Our beloved pet cats, Felis catus or Felis catus domesticus, are unique from all other members of the cat species in one very specific respect; they are the only cat species in the world that is domestic, or that can be domesticated.
There are a huge number of different feline species in the world, and many more that are now extinct, and yet our own pet cats are the only ones that live side by side with humans willingly. However, domestic cats are of course also closely related to their wild relatives of all different types, and maintain a lot of the same traits as them too.
Additionally, domestic cats are adept hunters and in an evolutionary context, an excellent example of a species that is well evolved and adapted for natural survival, and domestic cats as a species could and would remain extant, survive, and thrive, without humans to feed and care for them!
If you have ever wondered exactly how closely related your pet cat is to their wild ancestors and what cat species is the closest living relative to our own pets, wonder no more. This article will tell you about the closest relative of the domestic cat, and a little more about their shared history and commonalities too. Read on to learn more.
DNA analysis of the domestic cat and comparison with that of all known extant cat species as well as those now extinct, where possible, indicates that the modern moggy has the greatest number of DNA similarities with the species called Felis sylvestris lybica, also known as the African wildcat.
In fact, if you’re quickly Googling to find a picture of the African wildcat as a result of learning this, your immediate impression might be that of a fairly large pale tabby cat!
The African Wildcat is still present in the wild today, and its natural habitat encompasses quite a broad geographical area including the whole of the African continent, the edges of the Arabian Peninsula, the Middle East, and as far east as the edges of the Caspian Sea.
Genetic comparisons of the domestic cat and the African Wildcat in fact indicate that the DNA of these two species are almost identical; no other wild cat species, either extant or extinct, comes close.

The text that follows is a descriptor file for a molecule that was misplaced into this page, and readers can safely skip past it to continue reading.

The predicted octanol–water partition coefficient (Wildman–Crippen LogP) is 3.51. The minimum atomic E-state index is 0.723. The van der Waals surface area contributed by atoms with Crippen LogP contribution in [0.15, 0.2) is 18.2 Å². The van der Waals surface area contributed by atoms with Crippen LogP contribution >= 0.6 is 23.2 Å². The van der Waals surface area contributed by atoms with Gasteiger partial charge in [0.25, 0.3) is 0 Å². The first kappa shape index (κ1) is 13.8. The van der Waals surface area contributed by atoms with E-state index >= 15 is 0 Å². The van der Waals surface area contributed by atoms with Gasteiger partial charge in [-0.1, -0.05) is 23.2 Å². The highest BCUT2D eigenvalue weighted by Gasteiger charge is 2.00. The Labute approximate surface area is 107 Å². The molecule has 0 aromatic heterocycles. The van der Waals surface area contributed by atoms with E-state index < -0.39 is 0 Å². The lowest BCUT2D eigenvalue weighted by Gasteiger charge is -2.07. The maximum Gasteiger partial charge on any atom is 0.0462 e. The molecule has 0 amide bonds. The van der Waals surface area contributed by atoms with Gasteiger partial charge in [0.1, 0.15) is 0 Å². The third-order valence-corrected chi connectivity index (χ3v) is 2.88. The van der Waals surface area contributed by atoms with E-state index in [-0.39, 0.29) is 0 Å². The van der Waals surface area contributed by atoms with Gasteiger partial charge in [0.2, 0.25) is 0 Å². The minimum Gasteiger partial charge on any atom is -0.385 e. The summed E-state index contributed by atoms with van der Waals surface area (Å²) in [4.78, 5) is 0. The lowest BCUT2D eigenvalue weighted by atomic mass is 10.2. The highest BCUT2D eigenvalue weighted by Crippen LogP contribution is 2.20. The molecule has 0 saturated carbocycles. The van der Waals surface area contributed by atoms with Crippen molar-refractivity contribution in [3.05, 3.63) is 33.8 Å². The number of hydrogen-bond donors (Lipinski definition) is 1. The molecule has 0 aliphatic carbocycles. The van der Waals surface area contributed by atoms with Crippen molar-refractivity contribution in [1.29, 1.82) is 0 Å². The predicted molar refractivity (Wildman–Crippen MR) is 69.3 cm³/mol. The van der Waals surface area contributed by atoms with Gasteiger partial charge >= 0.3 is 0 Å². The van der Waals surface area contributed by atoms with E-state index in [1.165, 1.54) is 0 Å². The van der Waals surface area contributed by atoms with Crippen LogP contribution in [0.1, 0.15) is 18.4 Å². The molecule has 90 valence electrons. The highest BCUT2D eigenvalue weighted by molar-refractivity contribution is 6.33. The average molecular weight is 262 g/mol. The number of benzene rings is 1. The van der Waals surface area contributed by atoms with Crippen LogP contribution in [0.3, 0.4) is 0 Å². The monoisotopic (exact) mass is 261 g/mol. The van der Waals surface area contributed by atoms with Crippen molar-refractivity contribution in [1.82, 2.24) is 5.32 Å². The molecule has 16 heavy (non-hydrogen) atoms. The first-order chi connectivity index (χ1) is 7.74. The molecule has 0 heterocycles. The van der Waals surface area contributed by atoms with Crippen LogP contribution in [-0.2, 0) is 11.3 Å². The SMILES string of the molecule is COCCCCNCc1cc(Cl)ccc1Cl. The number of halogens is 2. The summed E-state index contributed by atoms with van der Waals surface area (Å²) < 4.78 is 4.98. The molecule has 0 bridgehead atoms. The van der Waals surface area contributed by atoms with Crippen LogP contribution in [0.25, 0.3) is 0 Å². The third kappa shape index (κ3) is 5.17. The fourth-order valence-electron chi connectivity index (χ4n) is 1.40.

Ergo, the African Wildcat is not only the domestic cat’s closest relative, but also, proven to be their direct ancestor and the species that formed the foundation of the totally separate species we now call the domestic cat.
Even other small wildcat breeds like the European Wildcat and the Central Asian Wildcats don’t share as much in common with either the domestic cat or the African Wildcat as the domestic cat and African Wildcat do with each other; and so flipped around, the African Wildcat has more in common with the world’s only domestic cat breed than it does with its wild peers!
Whilst the African Wildcat and domestic cat are only very minutely divergent in terms of their DNA, there is still enough difference between them to ensure that these are not simply two variants of the same umbrella species.
All mammal species in fact have more in common on a genetic level than we do apart, in fact, we humans share a whopping 90% of our genes with cats, which is a statistic that might be fairly said to warrant a quick sit down (and a saucer of milk..?)
However, when it comes to the level of shared DNA between the African wildcat and the domestic cat, much more is shared than is normal across two species that are recognised as separate from each other as opposed to two branches of the same tree.
Aside from the fact that the domestic cat and the African Wildcat look very similar in both size and appearance (and in fact, the dominant coat colour in the domestic cat is tabby, and only selective breeding has caused and maintained the whole rainbow of cat coat colours and styles we see today) there is another vital trait that reinforces the fact that the two species have more in common than apart.
This comes down to their reproductive abilities in terms of crossing the species divide.
Generally, one of the benchmarks of separation between species that otherwise appear very similar is an inability of the two species to reproduce with each other.
How this looks can vary; two separate but similar species might be physically unable to mate, or mating doesn’t result in conception, or may result in conception but spontaneous miscarriage; or alternatively, mating and the production of young can occur, but the subsequent offspring itself is infertile and cannot reproduce.
When it comes to the African wildcat and the domestic cat, however, both species when living in the same geographical region and physically able to mate (ie, not spayed or neutered) can and do mate with each other, and also, produce fertile offspring of their own that could maintain the bloodline in perpetuity.